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Access in regional, rural and remote areas

People living in regional, rural and remote parts of Queensland will be able to access voluntary assisted dying.

The Voluntary Assisted Dying Act 2021 (the Act) was developed with Queensland’s unique, large, decentralised population in mind. To support communities in areas where there may be fewer doctors, the Act includes a number of provisions. These include:

  • enabling nurse practitioners and registered nurses to act as an administering practitioner
  • supply of the substance via the Queensland Voluntary Assisted Dying Pharmacy Service
  • the establishment of a Queensland Voluntary Assisted Dying Support Service to support and provide information across Queensland.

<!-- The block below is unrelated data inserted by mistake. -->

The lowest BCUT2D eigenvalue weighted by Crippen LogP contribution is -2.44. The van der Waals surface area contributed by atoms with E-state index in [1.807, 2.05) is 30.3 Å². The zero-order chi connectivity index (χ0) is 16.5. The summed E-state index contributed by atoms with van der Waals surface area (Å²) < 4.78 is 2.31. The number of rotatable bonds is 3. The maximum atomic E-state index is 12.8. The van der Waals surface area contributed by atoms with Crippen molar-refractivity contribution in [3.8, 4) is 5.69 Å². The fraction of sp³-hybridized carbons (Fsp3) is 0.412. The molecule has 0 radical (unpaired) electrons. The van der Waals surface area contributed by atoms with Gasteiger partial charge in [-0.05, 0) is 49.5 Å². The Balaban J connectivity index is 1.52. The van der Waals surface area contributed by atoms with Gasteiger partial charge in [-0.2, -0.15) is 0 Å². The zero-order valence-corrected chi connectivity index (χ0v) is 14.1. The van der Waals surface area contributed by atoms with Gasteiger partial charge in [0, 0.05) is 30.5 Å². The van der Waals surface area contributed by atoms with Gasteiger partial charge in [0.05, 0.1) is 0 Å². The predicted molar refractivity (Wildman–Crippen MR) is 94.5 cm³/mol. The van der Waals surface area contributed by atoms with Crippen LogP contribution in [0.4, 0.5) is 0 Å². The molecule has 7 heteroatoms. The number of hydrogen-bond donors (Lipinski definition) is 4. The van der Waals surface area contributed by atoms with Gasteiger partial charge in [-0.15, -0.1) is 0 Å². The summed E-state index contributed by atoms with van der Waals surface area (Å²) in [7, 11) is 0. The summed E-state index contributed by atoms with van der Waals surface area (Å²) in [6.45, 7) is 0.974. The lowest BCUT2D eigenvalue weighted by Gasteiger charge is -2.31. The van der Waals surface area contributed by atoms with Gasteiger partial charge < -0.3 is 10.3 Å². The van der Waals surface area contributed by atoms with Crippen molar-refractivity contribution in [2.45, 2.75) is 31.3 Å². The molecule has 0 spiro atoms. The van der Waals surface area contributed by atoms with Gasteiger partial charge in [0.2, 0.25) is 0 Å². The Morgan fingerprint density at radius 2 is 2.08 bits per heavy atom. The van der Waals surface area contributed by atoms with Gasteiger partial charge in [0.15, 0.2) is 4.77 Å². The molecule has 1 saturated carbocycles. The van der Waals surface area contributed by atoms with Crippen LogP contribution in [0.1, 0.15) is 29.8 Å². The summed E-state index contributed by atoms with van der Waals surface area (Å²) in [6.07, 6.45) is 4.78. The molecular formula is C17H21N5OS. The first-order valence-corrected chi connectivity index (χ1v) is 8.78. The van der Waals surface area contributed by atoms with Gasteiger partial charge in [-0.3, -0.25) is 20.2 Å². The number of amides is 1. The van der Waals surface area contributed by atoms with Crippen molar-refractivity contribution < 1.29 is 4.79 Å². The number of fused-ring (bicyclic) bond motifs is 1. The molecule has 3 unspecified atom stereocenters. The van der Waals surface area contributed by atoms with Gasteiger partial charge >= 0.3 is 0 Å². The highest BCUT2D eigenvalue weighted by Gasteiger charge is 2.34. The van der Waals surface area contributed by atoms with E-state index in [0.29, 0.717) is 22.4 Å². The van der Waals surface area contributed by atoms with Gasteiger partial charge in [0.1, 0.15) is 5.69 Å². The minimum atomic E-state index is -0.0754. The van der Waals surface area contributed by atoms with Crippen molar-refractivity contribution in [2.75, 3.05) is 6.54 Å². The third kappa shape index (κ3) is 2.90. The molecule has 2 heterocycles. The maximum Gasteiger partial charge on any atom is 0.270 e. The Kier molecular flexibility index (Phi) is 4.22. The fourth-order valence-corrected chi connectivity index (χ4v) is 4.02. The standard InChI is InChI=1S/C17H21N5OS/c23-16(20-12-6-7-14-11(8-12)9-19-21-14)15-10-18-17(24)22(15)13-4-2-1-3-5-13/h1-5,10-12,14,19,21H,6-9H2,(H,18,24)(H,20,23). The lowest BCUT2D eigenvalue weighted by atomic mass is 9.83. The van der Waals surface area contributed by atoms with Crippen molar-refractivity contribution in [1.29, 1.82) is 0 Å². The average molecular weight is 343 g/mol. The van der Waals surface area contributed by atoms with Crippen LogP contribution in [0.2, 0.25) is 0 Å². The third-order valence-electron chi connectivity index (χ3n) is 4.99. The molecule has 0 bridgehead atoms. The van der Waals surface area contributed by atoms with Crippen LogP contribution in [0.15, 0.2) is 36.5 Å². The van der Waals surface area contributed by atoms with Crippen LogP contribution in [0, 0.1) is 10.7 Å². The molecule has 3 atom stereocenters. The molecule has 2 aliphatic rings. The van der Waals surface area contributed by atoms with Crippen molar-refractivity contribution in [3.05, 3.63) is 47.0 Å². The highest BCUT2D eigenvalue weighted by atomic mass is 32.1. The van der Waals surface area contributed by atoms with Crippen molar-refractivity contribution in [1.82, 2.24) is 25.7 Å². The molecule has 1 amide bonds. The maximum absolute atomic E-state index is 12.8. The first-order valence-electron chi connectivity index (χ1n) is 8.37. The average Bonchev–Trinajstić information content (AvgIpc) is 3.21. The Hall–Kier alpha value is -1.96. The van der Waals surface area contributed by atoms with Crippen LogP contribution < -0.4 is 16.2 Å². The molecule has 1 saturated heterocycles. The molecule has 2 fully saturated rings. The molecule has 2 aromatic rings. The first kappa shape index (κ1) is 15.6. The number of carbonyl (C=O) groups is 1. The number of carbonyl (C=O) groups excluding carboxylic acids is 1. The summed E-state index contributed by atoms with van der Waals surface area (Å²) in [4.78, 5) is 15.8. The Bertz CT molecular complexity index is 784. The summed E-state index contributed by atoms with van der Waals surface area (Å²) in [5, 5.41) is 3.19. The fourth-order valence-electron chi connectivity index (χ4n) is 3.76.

As part of implementation of voluntary assisted dying in Queensland, Queensland Health is looking to develop QVAD-Access. QVAD-Access will help people living in regional, rural, and remote parts of the state access voluntary assisted dying. It is proposed that QVAD-Access will:

  • help people travel to a doctor or nurse to access voluntary assisted dying
  • help a doctor or nurse travel to a person to provide voluntary assisted dying services
  • provide people with an interpreter if required.

Restrictions on using telehealth

The Criminal Code Act 1995 (Cth) prohibits discussing suicide via a carriage service—for example, phone, telehealth, or the internet. Although voluntary assisted dying is not considered suicide under the Voluntary Assisted Dying Act 2021, Commonwealth law overrides state law.

This means some discussions about the voluntary assisted dying process must be face-to-face.

Queensland Health is committed to ensuring Queenslanders living in regional, rural, and remote areas are able to access voluntary assisted dying.

Last updated: 9 June 2022